The Tom Method

Back in 2009 a sparkleball maker named Tom sent me his unique instructions for making a sparkleball.   His method uses only 48 cups and works like this:

When finished, Tom’s Sparkleball and the Original Sparkleball look pretty much the same, so what’s the point?   The point is. . . fun.  I’ve been documenting this craft for 11 years, and I’m still surprised by the possibilities people find in a bunch of plastic cups and mini-lights.  For all I know, Tom’s method may be more geometrical or stronger or rounder or better.   By using 2 cups less, it’s certainly more economical :)

Thank you, Tom, wherever you are.

 

 

But are they Sparkleballs?

I’ve seen a bunch of pseudo-sparkleballs in my time, and some are pretty wonderful.  Manufactured sparkleballs are really just round light fixtures, and none of them have that  je ne sais quoi  of  a real one. They don’t have the Original Sparkleball‘s  50 little reflective chambers, nor its inimitable sparkle and glow.   The deal is, sparkleballs are handmade.  If you want one you’ll have to make it.  Or find someone to make it for you.  

Fake Sparkleball
I spotted this one in Palm Springs last week. It was pretty glamorous. (Moori, $300)

 

Why Sparkleballs Matter

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display by Wayne and Paula Cunningham (Lakeland FL)
Mihai and Lucas (Amsterdam)

In an email from Amsterdam, Sandra dos Santos sent these words:  May sparkleballs continue to bring light to the darkness.  That’s exactly why I love this craft.  In a world which seems to be growing in darkness and division, how dear it feels to hand-make a small sphere of  light.  How sweet to see sparkleballs around the world in Egypt and Amsterdam and Florida made for no other reason than joy.  Merry Sparkleballs to one and all.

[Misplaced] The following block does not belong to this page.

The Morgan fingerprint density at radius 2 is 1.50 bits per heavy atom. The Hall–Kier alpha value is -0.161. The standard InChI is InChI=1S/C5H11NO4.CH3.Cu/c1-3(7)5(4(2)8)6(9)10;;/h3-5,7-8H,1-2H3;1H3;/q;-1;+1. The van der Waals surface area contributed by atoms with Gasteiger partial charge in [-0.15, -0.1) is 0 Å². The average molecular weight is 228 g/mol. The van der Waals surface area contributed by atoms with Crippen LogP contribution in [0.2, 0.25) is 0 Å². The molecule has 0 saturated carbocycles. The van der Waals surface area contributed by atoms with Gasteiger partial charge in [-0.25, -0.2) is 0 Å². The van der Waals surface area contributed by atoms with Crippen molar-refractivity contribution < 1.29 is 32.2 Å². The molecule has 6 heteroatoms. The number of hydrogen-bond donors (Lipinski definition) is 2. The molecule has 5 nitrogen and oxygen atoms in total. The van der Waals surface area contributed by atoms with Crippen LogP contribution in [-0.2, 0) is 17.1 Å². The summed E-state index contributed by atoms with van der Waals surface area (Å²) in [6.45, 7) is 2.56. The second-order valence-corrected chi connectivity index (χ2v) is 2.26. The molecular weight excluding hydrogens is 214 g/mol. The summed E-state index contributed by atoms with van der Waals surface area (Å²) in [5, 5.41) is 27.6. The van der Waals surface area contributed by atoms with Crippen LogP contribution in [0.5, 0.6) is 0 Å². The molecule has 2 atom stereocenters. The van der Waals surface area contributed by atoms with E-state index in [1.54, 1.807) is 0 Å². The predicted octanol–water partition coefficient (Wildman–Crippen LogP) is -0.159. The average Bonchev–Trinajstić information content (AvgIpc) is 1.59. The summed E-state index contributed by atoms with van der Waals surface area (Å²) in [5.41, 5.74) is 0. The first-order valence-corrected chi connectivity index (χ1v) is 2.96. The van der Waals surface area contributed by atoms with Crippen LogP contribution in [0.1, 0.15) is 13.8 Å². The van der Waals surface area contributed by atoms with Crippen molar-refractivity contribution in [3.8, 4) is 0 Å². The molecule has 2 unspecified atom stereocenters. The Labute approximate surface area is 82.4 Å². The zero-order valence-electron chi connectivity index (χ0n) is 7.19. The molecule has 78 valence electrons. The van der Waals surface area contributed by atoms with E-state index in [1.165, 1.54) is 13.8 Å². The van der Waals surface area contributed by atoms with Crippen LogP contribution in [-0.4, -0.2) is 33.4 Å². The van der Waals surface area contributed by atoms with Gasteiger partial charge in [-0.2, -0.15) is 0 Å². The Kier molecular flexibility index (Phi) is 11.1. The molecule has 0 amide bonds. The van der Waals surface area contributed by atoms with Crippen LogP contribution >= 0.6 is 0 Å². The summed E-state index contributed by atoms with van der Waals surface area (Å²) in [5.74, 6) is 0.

Gender and Sparkleballs

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Sparkleball made by one of Joni’s students

Many years ago my website had a stats page that showed the gender of sparkleball.com visitors.  That sounded kind of bogus to me then, that the algorithms were that smart , but the stats were intriguing.  Readership was exactly 50/50 male and female.   Then Joni wrote.  She was an arts teacher in Scotland who used sparkleballs as a craft in her classes for at-risk teenage boys.  It was their favorite craft activity, she said, and coming up with crafts the boys liked hadn’t been easy.   So her boys liked a craft that was equally popular with girls!  Of course, today anyone can do anything.  Men crochet.  Women weld.   And there are 56 different genders on Facebook.  But I like equality, and equality is what 50/50 means to me.  Welcome all.